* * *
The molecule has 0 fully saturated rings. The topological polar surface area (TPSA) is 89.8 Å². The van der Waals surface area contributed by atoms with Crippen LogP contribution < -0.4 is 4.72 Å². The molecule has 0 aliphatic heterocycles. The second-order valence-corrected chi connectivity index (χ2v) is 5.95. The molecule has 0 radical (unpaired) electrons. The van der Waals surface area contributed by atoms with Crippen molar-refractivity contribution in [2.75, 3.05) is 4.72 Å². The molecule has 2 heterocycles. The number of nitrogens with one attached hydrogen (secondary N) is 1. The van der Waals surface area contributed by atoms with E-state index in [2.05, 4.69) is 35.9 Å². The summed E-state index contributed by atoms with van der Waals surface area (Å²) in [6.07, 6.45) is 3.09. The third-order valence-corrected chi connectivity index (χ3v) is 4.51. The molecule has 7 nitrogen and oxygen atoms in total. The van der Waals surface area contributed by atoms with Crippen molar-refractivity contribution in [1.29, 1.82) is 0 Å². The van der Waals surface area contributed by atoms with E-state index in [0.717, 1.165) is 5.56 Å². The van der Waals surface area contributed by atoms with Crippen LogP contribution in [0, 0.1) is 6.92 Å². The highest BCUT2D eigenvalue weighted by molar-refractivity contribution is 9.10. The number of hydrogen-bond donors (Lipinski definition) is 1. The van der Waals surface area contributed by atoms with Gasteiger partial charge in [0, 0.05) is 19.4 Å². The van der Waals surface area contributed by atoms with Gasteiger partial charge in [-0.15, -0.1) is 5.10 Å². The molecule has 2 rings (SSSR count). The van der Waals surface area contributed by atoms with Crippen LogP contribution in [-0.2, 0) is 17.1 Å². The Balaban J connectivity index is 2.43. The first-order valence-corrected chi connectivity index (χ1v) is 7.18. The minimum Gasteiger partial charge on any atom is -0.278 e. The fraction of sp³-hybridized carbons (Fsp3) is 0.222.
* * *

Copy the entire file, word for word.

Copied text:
The molecule has 0 fully saturated rings. The topological polar surface area (TPSA) is 89.8 Å². The van der Waals surface area contributed by atoms with Crippen LogP contribution < -0.4 is 4.72 Å². The molecule has 0 aliphatic heterocycles. The second-order valence-corrected chi connectivity index (χ2v) is 5.95. The molecule has 0 radical (unpaired) electrons. The van der Waals surface area contributed by atoms with Crippen molar-refractivity contribution in [2.75, 3.05) is 4.72 Å². The molecule has 2 heterocycles. The number of nitrogens with one attached hydrogen (secondary N) is 1. The van der Waals surface area contributed by atoms with E-state index in [2.05, 4.69) is 35.9 Å². The summed E-state index contributed by atoms with van der Waals surface area (Å²) in [6.07, 6.45) is 3.09. The third-order valence-corrected chi connectivity index (χ3v) is 4.51. The molecule has 7 nitrogen and oxygen atoms in total. The van der Waals surface area contributed by atoms with Crippen molar-refractivity contribution in [1.29, 1.82) is 0 Å². The van der Waals surface area contributed by atoms with E-state index in [0.717, 1.165) is 5.56 Å². The van der Waals surface area contributed by atoms with Crippen LogP contribution in [0, 0.1) is 6.92 Å². The highest BCUT2D eigenvalue weighted by molar-refractivity contribution is 9.10. The number of hydrogen-bond donors (Lipinski definition) is 1. The van der Waals surface area contributed by atoms with Gasteiger partial charge in [0, 0.05) is 19.4 Å². The van der Waals surface area contributed by atoms with Gasteiger partial charge in [-0.15, -0.1) is 5.10 Å². The molecule has 2 rings (SSSR count). The van der Waals surface area contributed by atoms with Crippen LogP contribution in [-0.2, 0) is 17.1 Å². The Balaban J connectivity index is 2.43. The first-order valence-corrected chi connectivity index (χ1v) is 7.18. The minimum Gasteiger partial charge on any atom is -0.278 e. The fraction of sp³-hybridized carbons (Fsp3) is 0.222.